Hoi An ancient town
Every five years, the American-reputed magazine, National Geographic, releases its ranked list of 110 historic destinations in the world. From Vietnam, Hanoi’s Old Quarter and the ancient town of Hoi An are both on the list.
This year, the number-one destinations on the list include Wachau valley and Welk monastery (Austria), Rideau Canal (Canada), Ghent City (Belgium), and Nikko (Japan). At the bottom of the list are the City of Central (USA), and Phnom Penh (Cambodia).
Vietnam’s Hanoi ranks at the 94th while Hoi An is at the 83rd position.
Here are National Geographic’s comments about Hanoi: “"The old part of Hanoi is attractive but is becoming very busy, commercial, and somewhat over-developed. Pedestrian zones are recommended."
"Hanoi is not a Hong Kong or a Ho Chi Minh City (Saigon), or a Shanghai undergoing constant high-rise construction. Surprisingly, some of the back streets in the old French Quarter and the strip parks around the inner lakes retain immense charm."
"The parks and public areas are very well maintained, and the visit to Ho Chi Minh's tomb is still an exceptional experience."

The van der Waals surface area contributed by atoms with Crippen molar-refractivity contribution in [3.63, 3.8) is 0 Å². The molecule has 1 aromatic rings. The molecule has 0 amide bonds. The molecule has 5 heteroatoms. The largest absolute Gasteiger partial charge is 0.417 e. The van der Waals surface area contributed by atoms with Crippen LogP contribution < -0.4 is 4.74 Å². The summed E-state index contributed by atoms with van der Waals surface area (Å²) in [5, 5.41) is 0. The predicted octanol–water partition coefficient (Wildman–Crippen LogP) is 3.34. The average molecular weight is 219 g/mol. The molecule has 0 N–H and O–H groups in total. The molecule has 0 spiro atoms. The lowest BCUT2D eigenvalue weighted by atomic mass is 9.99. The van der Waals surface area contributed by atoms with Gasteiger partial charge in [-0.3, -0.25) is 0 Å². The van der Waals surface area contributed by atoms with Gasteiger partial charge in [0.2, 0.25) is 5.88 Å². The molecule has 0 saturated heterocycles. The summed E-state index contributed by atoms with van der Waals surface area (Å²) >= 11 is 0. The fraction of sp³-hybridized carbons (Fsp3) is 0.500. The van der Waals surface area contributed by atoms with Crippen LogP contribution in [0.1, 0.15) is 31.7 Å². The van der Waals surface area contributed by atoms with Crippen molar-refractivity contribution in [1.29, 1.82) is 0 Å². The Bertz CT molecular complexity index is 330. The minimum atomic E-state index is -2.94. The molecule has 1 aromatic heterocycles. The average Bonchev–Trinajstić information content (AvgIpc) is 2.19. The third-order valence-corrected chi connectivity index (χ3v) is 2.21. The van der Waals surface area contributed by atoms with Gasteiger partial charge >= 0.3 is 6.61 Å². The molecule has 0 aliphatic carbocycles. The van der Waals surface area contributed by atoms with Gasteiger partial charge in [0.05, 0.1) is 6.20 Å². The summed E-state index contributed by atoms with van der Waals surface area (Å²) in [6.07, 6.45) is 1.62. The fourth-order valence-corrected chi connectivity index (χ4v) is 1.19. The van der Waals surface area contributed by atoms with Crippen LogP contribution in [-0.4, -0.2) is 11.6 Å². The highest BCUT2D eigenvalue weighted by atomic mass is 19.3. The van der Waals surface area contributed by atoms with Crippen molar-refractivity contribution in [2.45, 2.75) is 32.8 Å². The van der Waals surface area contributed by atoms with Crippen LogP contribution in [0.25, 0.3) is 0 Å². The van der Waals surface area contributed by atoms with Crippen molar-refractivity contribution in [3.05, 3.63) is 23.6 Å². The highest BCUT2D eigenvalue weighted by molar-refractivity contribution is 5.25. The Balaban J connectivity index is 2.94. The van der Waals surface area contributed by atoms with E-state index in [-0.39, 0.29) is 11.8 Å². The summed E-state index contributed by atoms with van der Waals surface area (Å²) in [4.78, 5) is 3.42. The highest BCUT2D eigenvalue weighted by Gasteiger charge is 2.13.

"The 36 Streets area of Hanoi is lively and full of charm, but low on authenticity. The Thang Long citadel is authentic but presented without interpretation and therefore meaningless; in fact, boring to visit. Other so-called historic sites in Hanoi are all modern reconstructions. The problem in Hanoi is that while the city is beautiful and full of charm and an easy urbanity, the story told to the tourist is heavy handed and just not historically accurate."
About Hoi An, it wrote: “"A great place to be when the tourism buses have left in the afternoon."
"Authentic, accurately restored, and well-managed small town that has been brought back from sure death by culture-tourism industry. The problem is that it is just too small to accommodate all the tourists who want to visit it."
"What makes it unique is the historical blending of cultural influences."
"Beautiful architecturally, but the whole town has been 'repurposed' as a shopping opportunity for tourists; ultimately not a satisfying experience to visit."